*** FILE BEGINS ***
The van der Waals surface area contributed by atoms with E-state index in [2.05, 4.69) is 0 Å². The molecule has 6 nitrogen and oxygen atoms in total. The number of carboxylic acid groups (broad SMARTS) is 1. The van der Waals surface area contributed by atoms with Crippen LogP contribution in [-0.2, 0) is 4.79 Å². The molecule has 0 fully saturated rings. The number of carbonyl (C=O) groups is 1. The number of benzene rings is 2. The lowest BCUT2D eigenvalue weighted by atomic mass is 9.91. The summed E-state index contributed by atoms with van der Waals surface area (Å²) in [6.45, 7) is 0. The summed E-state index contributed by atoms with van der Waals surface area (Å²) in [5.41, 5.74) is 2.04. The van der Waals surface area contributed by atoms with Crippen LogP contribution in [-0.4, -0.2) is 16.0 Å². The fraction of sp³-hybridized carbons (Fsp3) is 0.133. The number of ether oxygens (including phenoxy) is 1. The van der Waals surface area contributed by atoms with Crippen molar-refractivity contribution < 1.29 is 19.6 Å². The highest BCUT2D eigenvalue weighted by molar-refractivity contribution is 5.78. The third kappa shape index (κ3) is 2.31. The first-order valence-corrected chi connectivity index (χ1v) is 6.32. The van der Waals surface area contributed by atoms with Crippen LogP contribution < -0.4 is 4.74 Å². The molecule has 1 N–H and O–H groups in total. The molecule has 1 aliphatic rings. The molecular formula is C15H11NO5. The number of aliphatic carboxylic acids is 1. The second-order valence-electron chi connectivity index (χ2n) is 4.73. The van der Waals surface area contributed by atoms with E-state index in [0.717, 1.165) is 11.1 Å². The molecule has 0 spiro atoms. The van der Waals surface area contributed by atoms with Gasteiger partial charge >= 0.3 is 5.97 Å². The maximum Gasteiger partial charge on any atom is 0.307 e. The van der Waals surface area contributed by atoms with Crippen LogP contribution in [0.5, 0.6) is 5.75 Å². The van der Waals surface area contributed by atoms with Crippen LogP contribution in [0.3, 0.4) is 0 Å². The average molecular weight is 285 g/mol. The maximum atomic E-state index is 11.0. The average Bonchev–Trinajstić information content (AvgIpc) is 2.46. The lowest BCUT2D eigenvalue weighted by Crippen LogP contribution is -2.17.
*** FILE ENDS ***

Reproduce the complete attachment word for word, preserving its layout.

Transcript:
The van der Waals surface area contributed by atoms with E-state index in [2.05, 4.69) is 0 Å². The molecule has 6 nitrogen and oxygen atoms in total. The number of carboxylic acid groups (broad SMARTS) is 1. The van der Waals surface area contributed by atoms with Crippen LogP contribution in [-0.2, 0) is 4.79 Å². The molecule has 0 fully saturated rings. The number of carbonyl (C=O) groups is 1. The number of benzene rings is 2. The lowest BCUT2D eigenvalue weighted by atomic mass is 9.91. The summed E-state index contributed by atoms with van der Waals surface area (Å²) in [6.45, 7) is 0. The summed E-state index contributed by atoms with van der Waals surface area (Å²) in [5.41, 5.74) is 2.04. The van der Waals surface area contributed by atoms with Crippen LogP contribution in [-0.4, -0.2) is 16.0 Å². The fraction of sp³-hybridized carbons (Fsp3) is 0.133. The number of ether oxygens (including phenoxy) is 1. The van der Waals surface area contributed by atoms with Crippen molar-refractivity contribution < 1.29 is 19.6 Å². The highest BCUT2D eigenvalue weighted by molar-refractivity contribution is 5.78. The third kappa shape index (κ3) is 2.31. The first-order valence-corrected chi connectivity index (χ1v) is 6.32. The van der Waals surface area contributed by atoms with Crippen LogP contribution < -0.4 is 4.74 Å². The molecule has 1 N–H and O–H groups in total. The molecule has 1 aliphatic rings. The molecular formula is C15H11NO5. The number of aliphatic carboxylic acids is 1. The second-order valence-electron chi connectivity index (χ2n) is 4.73. The van der Waals surface area contributed by atoms with E-state index in [0.717, 1.165) is 11.1 Å². The molecule has 0 spiro atoms. The van der Waals surface area contributed by atoms with Gasteiger partial charge >= 0.3 is 5.97 Å². The maximum Gasteiger partial charge on any atom is 0.307 e. The van der Waals surface area contributed by atoms with Crippen LogP contribution in [0.5, 0.6) is 5.75 Å². The van der Waals surface area contributed by atoms with Crippen LogP contribution in [0.3, 0.4) is 0 Å². The average molecular weight is 285 g/mol. The maximum atomic E-state index is 11.0. The average Bonchev–Trinajstić information content (AvgIpc) is 2.46. The lowest BCUT2D eigenvalue weighted by Crippen LogP contribution is -2.17.